For baseball owners, it’s fantasy timeIt's that time of the year again. The mild spring breeze crosses the field, baseball players hit and run for meaningless innings and have fun. It's the only time of year when smacking a double will earn you a friendly tap on the butt from a member of the opposing team and a smirk in return.
It's that time of the year when American kids run to the corner store to buy new baseball cards with the money they just earned mowing their neighbor's lawn. A dad might buy a boy a Texas Rangers jersey with Park Chan Ho's name on it for $34.95 (44,800 won) before taxes. The kid needs a cap? For $24.95 a pop? No problem. What's that? The boy wants a bobble head action figure (price tag: $14.95) too? Sighing, the dad wants to say no but his 8-year-old has already wrapped his small fingers around it tightly and is gazing at the old man with eyes as big as oysters.
After spending some quality time with his family for a couple of games the dad figures, Why not do this more often, and he starts to consider season tickets. The cost worries him but, hey, that's why the American Express gold card is in his pocket.
It's that time of the year when fantasy geeks accumulate more hours glaring at monitors than young men spend peering at Playboys. Fantasy leaguers pay a membership fee of $20 to play online with their friends in a game in which they draft players and get points for their performances in real games.
It's that time of the year when hard-core fans of the game are more than willing to plunk down an average of $40 to support their favorite teams in computer and console baseball games.
It's that time of the year when toy companies fork over hefty licensing fees to teams to use in make-believe games.
It should be obvious by now: The baseball industry and team owners have found numerous ways to exploit fans' wallets. Normally, I would complain about this systematic robbery. But for once I won't because none of the above applies to anyone who lives in Korea and who loves baseball.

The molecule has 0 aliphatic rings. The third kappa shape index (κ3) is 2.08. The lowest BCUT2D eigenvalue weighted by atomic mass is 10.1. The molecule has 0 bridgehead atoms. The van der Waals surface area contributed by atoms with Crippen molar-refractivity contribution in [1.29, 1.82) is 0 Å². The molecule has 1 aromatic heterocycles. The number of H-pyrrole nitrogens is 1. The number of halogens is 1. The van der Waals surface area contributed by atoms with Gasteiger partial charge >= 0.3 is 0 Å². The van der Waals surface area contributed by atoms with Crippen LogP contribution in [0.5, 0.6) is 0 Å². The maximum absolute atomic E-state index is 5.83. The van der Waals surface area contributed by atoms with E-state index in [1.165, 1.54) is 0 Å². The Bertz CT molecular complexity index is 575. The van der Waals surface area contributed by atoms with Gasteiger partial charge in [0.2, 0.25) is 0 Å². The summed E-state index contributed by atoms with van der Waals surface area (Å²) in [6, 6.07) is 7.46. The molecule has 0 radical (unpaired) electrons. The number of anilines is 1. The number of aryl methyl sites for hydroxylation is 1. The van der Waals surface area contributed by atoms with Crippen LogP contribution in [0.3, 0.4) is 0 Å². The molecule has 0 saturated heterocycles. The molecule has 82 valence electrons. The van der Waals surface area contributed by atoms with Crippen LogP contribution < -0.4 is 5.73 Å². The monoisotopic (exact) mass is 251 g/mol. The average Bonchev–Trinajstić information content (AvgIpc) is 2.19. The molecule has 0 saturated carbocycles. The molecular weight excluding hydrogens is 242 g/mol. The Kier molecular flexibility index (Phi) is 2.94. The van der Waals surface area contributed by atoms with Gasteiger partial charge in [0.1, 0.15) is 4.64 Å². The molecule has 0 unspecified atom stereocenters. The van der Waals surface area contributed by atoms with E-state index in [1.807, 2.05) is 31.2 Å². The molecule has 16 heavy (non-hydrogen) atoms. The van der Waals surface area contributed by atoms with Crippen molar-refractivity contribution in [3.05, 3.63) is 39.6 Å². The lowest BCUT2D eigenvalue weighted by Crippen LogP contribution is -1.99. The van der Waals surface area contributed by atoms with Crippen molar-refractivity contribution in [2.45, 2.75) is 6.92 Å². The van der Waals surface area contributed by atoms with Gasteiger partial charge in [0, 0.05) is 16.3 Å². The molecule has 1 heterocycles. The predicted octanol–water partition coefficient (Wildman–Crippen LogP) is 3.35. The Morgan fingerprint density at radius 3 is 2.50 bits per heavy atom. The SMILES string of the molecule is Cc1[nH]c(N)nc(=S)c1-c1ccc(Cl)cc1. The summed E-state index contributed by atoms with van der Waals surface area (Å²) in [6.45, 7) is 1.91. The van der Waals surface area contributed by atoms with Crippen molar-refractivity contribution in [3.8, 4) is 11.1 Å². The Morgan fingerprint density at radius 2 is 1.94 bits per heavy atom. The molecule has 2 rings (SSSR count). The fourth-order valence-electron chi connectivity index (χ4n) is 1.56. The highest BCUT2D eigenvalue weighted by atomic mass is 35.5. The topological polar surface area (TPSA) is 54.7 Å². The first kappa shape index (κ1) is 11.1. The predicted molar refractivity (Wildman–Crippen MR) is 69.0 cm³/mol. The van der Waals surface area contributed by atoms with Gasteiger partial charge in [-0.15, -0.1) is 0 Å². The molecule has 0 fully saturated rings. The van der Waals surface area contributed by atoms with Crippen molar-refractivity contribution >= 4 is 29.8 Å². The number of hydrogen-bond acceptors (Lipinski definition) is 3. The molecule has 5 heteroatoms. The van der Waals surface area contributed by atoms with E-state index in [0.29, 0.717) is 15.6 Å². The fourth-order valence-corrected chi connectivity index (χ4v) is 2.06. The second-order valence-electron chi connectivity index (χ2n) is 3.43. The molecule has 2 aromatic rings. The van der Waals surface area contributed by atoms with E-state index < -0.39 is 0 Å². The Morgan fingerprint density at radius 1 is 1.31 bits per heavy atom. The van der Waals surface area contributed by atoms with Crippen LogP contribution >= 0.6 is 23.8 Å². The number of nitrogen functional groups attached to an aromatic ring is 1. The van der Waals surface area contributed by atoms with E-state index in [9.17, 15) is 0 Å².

One official with a Korean team pointed out that most of the conglomerates here who operate baseball teams do not see a team as a revenue source but as a purely promotional tool to enhance a company's image. Hence, no serious efforts are being made to market the sport. The lack of interest and a marketing strategy have left baseball where it started 20 years ago. Baseball owners whine about the books being in the red, but to date they haven't really made any serious efforts to improve the status of professional baseball in Korea. For the people upstairs, the idea that a baseball team can make money besides the revenue coming from ticket sales is still alien.
As it is, shops offer little if any quality merchandise for fans to buy, and besides going to the games there are not any other options to enjoy the sport. No fantasy league, no baseball computer games, no nothing.
It's not difficult to figure all this out, but for more than 20 years the Korean Baseball Organization has not moved an inch forward in terms of marketing. Will change ever come? If it does, I'll be the first to reach into my pocket.
by Brian Lee